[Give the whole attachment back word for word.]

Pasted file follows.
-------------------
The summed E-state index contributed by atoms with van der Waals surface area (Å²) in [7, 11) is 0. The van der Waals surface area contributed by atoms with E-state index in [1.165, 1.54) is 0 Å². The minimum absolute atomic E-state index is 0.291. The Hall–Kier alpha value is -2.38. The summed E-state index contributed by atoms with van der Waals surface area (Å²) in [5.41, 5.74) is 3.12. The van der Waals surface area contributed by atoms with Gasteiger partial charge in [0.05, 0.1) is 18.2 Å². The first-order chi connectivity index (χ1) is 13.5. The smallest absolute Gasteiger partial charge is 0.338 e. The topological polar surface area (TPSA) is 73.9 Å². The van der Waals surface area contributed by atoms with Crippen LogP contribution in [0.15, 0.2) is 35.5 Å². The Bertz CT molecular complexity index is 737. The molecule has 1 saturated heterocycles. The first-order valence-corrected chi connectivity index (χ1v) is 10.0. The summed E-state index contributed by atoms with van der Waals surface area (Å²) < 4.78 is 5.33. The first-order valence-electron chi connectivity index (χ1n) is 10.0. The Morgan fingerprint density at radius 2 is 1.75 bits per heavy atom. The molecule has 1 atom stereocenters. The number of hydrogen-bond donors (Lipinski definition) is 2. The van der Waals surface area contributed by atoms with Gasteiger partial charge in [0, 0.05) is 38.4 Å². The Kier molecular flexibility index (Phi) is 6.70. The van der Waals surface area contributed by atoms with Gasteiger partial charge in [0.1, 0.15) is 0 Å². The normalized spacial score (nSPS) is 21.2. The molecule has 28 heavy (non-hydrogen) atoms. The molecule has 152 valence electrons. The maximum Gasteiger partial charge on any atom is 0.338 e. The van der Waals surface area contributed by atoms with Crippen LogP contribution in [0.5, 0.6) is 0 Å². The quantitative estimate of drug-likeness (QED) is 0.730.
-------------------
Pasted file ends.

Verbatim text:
The summed E-state index contributed by atoms with van der Waals surface area (Å²) in [7, 11) is 0. The van der Waals surface area contributed by atoms with E-state index in [1.165, 1.54) is 0 Å². The minimum absolute atomic E-state index is 0.291. The Hall–Kier alpha value is -2.38. The summed E-state index contributed by atoms with van der Waals surface area (Å²) in [5.41, 5.74) is 3.12. The van der Waals surface area contributed by atoms with Gasteiger partial charge in [0.05, 0.1) is 18.2 Å². The first-order chi connectivity index (χ1) is 13.5. The smallest absolute Gasteiger partial charge is 0.338 e. The topological polar surface area (TPSA) is 73.9 Å². The van der Waals surface area contributed by atoms with Crippen LogP contribution in [0.15, 0.2) is 35.5 Å². The Bertz CT molecular complexity index is 737. The molecule has 1 saturated heterocycles. The first-order valence-corrected chi connectivity index (χ1v) is 10.0. The summed E-state index contributed by atoms with van der Waals surface area (Å²) < 4.78 is 5.33. The first-order valence-electron chi connectivity index (χ1n) is 10.0. The Morgan fingerprint density at radius 2 is 1.75 bits per heavy atom. The molecule has 1 atom stereocenters. The number of hydrogen-bond donors (Lipinski definition) is 2. The van der Waals surface area contributed by atoms with Gasteiger partial charge in [0, 0.05) is 38.4 Å². The Kier molecular flexibility index (Phi) is 6.70. The van der Waals surface area contributed by atoms with Gasteiger partial charge in [0.1, 0.15) is 0 Å². The normalized spacial score (nSPS) is 21.2. The molecule has 28 heavy (non-hydrogen) atoms. The molecule has 152 valence electrons. The maximum Gasteiger partial charge on any atom is 0.338 e. The van der Waals surface area contributed by atoms with Crippen LogP contribution in [0.5, 0.6) is 0 Å². The quantitative estimate of drug-likeness (QED) is 0.730.